US arrests 'birth tourism operators' linked to China
In the first crackdown on birth tourism businesses, US federal authorities have arrested three individuals for bringing pregnant Chinese women into...
WASHINGTON: In the first crackdown on birth tourism businesses, US federal authorities have arrested three individuals for bringing pregnant Chinese women into the country to secure birthright citizenship for their children.
Among the arrested were Dongyuan Li, 41, whose business was called 'You Win USA' coached pregnant Chinese women on how to get into the United States to deliver babies.
Those infants would then enjoy all the benefits of American citizenship.
Over two years, she raked in millions through her business, where mothers-to-be paid between USD 40,000 and USD 80,000 each to come to California, stay in an upscale apartment and give birth, authorities said.
Jing Dong, 42, and Michael Wei Yueh Liu, 53, who allegedly operated 'USA Happy Baby', also were arrested.
More than a dozen others, including the operator of another such business, also face charges but are believed to have returned to China, said the US attorney's office in Los Angeles.
Unsealed Thursday, the indictments charge operators and clients of three "maternity house" or "birthing house" schemes that were dismantled in March 2015 when federal agents executed 35 search warrants, which resulted from international undercover operations.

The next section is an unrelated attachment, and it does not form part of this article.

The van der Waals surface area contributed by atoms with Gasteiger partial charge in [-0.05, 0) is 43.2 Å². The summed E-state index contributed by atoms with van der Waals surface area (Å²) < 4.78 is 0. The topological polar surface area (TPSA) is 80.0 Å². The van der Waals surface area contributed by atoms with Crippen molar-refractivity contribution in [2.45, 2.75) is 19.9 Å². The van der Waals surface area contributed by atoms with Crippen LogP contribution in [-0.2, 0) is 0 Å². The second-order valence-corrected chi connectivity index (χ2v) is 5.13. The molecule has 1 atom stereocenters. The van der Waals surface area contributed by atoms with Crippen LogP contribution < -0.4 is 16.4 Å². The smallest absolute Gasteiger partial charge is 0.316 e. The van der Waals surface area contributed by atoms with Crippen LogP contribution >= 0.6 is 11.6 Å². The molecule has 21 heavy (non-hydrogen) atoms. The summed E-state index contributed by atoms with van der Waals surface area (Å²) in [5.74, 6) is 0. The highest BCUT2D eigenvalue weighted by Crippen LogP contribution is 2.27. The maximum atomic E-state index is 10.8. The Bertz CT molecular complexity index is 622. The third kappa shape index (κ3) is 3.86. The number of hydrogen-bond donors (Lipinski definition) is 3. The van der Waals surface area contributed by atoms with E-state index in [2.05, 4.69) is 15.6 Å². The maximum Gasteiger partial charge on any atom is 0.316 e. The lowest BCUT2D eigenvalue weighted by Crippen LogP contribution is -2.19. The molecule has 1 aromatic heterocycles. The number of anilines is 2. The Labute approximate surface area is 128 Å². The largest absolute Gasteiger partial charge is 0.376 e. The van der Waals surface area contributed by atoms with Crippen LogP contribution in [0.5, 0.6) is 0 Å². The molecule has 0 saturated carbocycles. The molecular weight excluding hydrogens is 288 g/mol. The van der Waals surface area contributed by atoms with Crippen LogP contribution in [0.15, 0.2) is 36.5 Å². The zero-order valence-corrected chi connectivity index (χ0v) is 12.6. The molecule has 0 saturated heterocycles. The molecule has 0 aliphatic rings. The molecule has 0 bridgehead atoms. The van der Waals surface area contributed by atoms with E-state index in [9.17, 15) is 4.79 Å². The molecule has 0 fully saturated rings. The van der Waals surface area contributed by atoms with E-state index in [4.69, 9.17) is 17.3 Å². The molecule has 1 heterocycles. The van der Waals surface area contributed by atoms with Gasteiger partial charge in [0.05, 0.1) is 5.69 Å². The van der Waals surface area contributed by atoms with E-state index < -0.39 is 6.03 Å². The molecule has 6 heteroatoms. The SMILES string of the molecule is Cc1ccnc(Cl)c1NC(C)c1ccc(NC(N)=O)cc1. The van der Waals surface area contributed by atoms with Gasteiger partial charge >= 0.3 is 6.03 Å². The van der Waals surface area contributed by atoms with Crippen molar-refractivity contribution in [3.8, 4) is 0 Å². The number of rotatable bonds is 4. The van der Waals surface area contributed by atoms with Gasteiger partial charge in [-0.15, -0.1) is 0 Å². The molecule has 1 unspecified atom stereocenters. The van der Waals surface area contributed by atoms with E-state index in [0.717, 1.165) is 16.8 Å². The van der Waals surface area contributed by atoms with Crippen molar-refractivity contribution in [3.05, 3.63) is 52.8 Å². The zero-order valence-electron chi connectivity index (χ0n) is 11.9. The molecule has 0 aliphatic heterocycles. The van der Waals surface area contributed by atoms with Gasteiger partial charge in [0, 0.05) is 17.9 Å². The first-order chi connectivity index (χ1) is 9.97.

The 17 unsealed cases contain the first-ever federal criminal charges brought against operators and customers of birth tourism businesses.
The indictments describe birth tourism schemes in which foreign nationals, mostly from China, applied for visitor visas to come to the United States and lied about the length of their trips, where they would stay, and the purposes of their trips which were to come to the US for three months to give birth so their children would receive US birthright citizenship "America's way of life is not for sale," said Joseph Macias, Special Agent in Charge of Homeland Security Investigations, Los Angeles.
"The birth tourism operations not only committed widespread immigration fraud and engaged in international money laundering, they also defrauded property owners when leasing the apartments and houses used in their birth tourism schemes, according to the indictments," Department of Homeland Security said.
According to the indictments that charge the operators of the schemes, they coached their Chinese customers how to pass the US Consulate interview in China by falsely stating that they were going to stay in the US for only two weeks.
Their clients were also coached to trick US Customs and Border Protection (CBP) at ports of entry by wearing loose clothing that would conceal their pregnancies.
The indictments also allege that the customers were directed to fly to Hawaii from China instead of directly to Los Angeles because it was easier to get by CBP in Hawaii.
The indictments allege that many of the Chinese birth tourism customers failed to pay all of the medical costs associated with their hospital births, and the debts were referred to collection.
According to a Department of Justice press release, the three businesses under scrutiny allegedly advertised access to "'the most attractive nationality'; 'better air' and less pollution; 'priority for jobs in US government'; superior educational resources, including 'free education from junior high school to public high school'; a more stable political situation; and the potential to 'receive your senior supplement benefits when you are living overseas."